How has Google avoided the pitfalls of the early dot-com economy to achieve long-lasting success?
As Google incorporated in 1998, in the midst of dot-com mania, it faced the need to raise growth capital after the 2000 dot-com crash, when VC investments and IPOs had considerably slowed. Yet despite the crash’s lingering chill, which crushed thousands of new ventures, Google survived and ultimately prospered. This case reviews the early history of search engines and discusses the four key components of Google’s success: strategy pivots to protect its search dominance; horizontal integration to expand information capture and revenue growth; vertical integration to extend digital-ad-industry penetration; and “moonshots” to exploit its technology and financial depth. In making the case for Google’s industry leadership, the case also enumerates the key threats to Google’s dominance in its field—including rivalry with major competitors Amazon, Facebook and Apple—while suggesting that the company’s past successful strategic pivots bode well for its future nimbleness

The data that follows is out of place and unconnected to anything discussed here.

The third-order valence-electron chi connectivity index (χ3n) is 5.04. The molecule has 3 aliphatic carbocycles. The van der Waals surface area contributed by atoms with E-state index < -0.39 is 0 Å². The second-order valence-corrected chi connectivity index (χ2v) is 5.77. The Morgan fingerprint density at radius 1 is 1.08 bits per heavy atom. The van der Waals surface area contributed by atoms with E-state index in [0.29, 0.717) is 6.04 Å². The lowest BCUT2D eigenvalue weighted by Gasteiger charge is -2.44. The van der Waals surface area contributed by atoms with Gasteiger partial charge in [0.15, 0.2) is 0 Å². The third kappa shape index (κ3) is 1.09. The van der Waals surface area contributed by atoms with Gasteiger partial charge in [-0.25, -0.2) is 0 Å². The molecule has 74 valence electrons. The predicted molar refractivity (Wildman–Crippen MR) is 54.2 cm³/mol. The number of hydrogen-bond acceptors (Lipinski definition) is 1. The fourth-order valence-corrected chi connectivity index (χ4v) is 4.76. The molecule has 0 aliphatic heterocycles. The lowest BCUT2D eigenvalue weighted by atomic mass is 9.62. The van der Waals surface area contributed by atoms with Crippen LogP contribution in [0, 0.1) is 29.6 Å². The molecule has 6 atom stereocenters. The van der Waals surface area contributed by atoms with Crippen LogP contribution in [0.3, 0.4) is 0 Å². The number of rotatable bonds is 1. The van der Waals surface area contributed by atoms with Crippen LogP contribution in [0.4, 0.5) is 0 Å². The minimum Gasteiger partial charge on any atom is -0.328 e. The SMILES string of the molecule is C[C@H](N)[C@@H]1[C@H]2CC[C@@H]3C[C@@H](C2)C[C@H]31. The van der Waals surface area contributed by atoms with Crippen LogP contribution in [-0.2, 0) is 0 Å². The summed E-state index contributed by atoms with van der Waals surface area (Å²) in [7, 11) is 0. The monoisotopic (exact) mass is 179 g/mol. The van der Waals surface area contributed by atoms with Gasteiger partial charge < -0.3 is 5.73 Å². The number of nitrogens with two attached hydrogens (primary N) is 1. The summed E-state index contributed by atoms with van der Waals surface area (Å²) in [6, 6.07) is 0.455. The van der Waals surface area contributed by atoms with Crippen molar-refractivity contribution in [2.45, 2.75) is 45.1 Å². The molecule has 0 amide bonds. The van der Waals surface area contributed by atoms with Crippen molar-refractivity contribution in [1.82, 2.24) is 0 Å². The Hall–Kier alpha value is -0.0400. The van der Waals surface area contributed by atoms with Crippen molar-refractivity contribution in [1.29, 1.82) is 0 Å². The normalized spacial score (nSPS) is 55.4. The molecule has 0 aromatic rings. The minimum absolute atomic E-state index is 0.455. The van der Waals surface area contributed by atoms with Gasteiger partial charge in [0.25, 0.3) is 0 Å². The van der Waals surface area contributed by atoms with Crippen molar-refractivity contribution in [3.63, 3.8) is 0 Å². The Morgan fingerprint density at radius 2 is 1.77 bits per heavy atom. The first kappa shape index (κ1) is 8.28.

Case ID: 210417
Supplemental Materials: Teaching Note